E-Learning (M-Learning)

Authored by: Susannah Quinsee

The Routledge International Handbook of Learning

Print publication date:  December  2011
Online publication date:  May  2012

Print ISBN: 9780415571302
eBook ISBN: 9780203357385
Adobe ISBN: 9781136598562

10.4324/9780203357385.ch26

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Abstract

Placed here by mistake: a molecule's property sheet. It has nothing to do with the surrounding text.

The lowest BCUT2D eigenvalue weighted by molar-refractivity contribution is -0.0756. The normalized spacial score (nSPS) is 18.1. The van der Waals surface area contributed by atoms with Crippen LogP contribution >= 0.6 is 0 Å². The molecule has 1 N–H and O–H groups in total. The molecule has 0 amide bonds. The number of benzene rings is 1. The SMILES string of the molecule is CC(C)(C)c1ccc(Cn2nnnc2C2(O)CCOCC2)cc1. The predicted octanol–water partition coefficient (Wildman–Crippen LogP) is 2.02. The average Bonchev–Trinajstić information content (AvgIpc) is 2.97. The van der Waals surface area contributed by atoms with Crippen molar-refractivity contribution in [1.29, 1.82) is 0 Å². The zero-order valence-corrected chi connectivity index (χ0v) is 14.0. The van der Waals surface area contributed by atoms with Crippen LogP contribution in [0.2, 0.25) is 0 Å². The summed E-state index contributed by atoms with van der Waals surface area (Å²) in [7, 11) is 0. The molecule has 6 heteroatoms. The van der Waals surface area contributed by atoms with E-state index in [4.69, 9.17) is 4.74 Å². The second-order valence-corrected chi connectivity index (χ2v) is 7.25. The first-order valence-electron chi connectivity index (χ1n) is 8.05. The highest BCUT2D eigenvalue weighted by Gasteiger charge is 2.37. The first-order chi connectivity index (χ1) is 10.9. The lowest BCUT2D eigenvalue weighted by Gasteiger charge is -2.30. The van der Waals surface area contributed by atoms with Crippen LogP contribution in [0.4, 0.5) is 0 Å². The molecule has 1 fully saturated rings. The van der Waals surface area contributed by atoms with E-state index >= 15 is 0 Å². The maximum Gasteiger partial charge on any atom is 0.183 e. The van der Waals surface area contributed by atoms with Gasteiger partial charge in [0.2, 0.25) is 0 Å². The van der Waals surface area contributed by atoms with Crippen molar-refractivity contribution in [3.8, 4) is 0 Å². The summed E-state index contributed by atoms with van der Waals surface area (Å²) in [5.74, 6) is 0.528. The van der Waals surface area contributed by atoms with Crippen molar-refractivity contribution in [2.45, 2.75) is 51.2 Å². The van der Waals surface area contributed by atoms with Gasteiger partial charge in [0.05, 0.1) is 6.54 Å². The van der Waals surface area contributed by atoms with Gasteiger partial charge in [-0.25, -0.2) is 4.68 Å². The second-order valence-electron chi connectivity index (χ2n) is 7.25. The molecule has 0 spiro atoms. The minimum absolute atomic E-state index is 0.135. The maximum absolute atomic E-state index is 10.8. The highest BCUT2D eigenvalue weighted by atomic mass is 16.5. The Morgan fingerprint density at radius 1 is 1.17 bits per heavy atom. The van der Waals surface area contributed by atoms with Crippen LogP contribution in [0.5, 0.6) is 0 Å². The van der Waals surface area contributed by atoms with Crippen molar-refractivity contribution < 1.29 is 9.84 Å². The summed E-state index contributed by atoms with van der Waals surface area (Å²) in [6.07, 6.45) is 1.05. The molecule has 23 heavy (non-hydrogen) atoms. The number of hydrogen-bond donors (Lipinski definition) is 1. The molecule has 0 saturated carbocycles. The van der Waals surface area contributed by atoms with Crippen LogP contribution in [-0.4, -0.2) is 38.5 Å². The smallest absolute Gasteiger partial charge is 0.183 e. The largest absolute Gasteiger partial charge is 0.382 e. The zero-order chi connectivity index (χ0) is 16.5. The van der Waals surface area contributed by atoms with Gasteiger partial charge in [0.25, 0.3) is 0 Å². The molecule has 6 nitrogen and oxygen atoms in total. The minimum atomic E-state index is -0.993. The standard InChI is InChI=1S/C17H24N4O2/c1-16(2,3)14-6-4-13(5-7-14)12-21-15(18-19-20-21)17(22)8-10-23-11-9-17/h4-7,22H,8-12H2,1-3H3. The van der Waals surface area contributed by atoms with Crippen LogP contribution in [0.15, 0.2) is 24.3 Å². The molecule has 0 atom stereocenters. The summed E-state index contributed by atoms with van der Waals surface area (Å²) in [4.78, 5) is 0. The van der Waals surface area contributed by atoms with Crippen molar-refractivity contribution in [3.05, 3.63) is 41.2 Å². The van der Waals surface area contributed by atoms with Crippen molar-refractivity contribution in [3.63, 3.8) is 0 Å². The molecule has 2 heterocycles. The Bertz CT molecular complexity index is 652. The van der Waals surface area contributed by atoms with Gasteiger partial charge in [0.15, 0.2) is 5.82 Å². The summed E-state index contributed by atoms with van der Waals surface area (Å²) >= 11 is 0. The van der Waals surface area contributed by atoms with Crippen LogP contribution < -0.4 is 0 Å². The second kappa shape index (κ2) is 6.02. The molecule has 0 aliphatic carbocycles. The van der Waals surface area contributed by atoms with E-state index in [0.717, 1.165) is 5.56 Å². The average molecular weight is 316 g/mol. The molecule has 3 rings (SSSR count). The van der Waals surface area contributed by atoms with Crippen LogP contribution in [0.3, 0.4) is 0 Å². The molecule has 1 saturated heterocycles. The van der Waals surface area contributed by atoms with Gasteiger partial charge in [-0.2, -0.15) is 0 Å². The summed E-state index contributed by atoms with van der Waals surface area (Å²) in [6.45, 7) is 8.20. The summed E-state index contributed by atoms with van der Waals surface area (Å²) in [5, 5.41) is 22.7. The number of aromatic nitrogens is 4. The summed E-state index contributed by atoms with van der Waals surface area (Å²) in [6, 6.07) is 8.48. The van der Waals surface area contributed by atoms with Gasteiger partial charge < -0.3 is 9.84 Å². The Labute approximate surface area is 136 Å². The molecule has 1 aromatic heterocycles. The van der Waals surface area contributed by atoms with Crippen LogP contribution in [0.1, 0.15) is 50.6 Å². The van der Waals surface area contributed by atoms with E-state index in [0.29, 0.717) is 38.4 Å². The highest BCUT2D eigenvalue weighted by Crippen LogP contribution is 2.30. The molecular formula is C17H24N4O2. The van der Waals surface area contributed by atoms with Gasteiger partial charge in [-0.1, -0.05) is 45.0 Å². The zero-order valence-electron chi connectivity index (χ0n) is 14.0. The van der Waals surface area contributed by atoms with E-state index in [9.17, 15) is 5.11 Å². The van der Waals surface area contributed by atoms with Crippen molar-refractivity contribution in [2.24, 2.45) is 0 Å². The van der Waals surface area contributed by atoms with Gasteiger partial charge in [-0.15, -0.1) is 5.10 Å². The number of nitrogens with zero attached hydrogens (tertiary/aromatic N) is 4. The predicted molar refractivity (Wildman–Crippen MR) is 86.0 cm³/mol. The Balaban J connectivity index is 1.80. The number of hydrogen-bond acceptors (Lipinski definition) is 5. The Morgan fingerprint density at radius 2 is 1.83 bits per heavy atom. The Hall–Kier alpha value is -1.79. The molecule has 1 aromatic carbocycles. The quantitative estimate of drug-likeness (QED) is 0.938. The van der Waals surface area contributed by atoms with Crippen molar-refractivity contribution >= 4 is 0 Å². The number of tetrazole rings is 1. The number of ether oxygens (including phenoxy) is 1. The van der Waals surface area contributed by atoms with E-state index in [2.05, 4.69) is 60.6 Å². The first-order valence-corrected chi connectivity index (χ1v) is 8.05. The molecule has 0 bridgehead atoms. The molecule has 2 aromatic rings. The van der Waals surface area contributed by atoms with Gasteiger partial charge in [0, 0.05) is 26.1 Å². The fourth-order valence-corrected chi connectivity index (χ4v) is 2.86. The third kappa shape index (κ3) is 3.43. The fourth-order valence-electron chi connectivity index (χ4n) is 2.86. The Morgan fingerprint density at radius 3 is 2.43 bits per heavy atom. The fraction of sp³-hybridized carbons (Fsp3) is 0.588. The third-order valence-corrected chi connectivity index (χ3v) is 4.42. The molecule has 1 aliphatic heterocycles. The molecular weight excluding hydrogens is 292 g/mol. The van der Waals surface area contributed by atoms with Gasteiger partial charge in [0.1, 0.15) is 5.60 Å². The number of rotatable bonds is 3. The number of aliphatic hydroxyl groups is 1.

Writing a chapter on ‘e-learning’ is a potentially challenging task for two reasons: first, the pace of technological change and second, the scope of ‘e-learning’. Technology is changing so fast that, by the time books are published, much of the source material and technologies described are dated and have been replaced. The scope and range of learning activities, theories and technologies that come under this broad heading of ‘e-learning’ are overwhelming. E-learning in its broadest form can encompass anything from the use of laptops in classrooms, to the creation of videos posted on YouTube, to debates on the social impact of Facebook and other social networks on cognitive development, to privacy issues and concerns over the publication of open access resources, and, most fundamentally, to questions about what the purpose of formal learning institutions is in an age where access to knowledge and information is seen as ubiquitous. In this brief chapter, obviously it is not possible to explore all these issues in significant depth; however, what this chapter does is provide a commentary on some of the major areas, underpinning theories, and makes particular reference to e-learning as a pedagogical method for enabling active engagement and co-creation of learning between learners and teachers. It aims to give an introduction to some of the key issues and pointers to areas of further study or exploration.

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